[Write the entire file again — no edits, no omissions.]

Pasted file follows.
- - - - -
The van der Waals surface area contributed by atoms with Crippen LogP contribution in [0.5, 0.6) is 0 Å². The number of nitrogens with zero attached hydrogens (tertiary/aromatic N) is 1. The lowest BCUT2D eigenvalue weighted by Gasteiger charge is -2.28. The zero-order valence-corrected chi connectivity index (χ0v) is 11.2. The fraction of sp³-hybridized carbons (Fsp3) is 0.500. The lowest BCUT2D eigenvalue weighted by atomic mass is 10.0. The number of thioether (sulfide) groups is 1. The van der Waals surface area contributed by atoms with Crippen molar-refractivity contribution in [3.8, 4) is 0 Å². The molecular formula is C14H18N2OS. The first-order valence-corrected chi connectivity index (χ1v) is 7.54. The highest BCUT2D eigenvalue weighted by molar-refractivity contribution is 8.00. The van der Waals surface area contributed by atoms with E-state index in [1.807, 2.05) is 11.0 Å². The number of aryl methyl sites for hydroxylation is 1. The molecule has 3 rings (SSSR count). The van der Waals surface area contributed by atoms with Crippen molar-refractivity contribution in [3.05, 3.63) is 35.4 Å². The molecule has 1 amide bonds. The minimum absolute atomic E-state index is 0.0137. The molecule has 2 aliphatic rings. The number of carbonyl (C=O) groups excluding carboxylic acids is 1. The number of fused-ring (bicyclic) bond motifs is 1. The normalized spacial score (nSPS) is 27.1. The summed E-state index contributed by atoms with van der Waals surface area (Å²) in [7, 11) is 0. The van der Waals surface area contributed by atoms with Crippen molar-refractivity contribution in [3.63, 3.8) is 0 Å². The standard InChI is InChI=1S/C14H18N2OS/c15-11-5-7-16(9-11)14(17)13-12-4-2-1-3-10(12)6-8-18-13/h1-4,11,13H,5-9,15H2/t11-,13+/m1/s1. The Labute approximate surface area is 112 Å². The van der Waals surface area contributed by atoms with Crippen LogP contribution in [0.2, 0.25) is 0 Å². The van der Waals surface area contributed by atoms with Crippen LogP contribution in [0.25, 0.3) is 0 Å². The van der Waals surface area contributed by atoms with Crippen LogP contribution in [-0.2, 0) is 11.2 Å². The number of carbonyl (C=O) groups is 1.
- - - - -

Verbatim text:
The van der Waals surface area contributed by atoms with Crippen LogP contribution in [0.5, 0.6) is 0 Å². The number of nitrogens with zero attached hydrogens (tertiary/aromatic N) is 1. The lowest BCUT2D eigenvalue weighted by Gasteiger charge is -2.28. The zero-order valence-corrected chi connectivity index (χ0v) is 11.2. The fraction of sp³-hybridized carbons (Fsp3) is 0.500. The lowest BCUT2D eigenvalue weighted by atomic mass is 10.0. The number of thioether (sulfide) groups is 1. The van der Waals surface area contributed by atoms with Crippen molar-refractivity contribution in [3.8, 4) is 0 Å². The molecular formula is C14H18N2OS. The first-order valence-corrected chi connectivity index (χ1v) is 7.54. The highest BCUT2D eigenvalue weighted by molar-refractivity contribution is 8.00. The van der Waals surface area contributed by atoms with E-state index in [1.807, 2.05) is 11.0 Å². The number of aryl methyl sites for hydroxylation is 1. The molecule has 3 rings (SSSR count). The van der Waals surface area contributed by atoms with Crippen molar-refractivity contribution in [3.05, 3.63) is 35.4 Å². The molecule has 1 amide bonds. The minimum absolute atomic E-state index is 0.0137. The molecule has 2 aliphatic rings. The number of carbonyl (C=O) groups excluding carboxylic acids is 1. The number of fused-ring (bicyclic) bond motifs is 1. The normalized spacial score (nSPS) is 27.1. The summed E-state index contributed by atoms with van der Waals surface area (Å²) in [7, 11) is 0. The van der Waals surface area contributed by atoms with Crippen molar-refractivity contribution in [3.63, 3.8) is 0 Å². The standard InChI is InChI=1S/C14H18N2OS/c15-11-5-7-16(9-11)14(17)13-12-4-2-1-3-10(12)6-8-18-13/h1-4,11,13H,5-9,15H2/t11-,13+/m1/s1. The Labute approximate surface area is 112 Å². The van der Waals surface area contributed by atoms with Crippen LogP contribution in [0.2, 0.25) is 0 Å². The van der Waals surface area contributed by atoms with Crippen LogP contribution in [0.25, 0.3) is 0 Å². The van der Waals surface area contributed by atoms with Crippen LogP contribution in [-0.2, 0) is 11.2 Å². The number of carbonyl (C=O) groups is 1.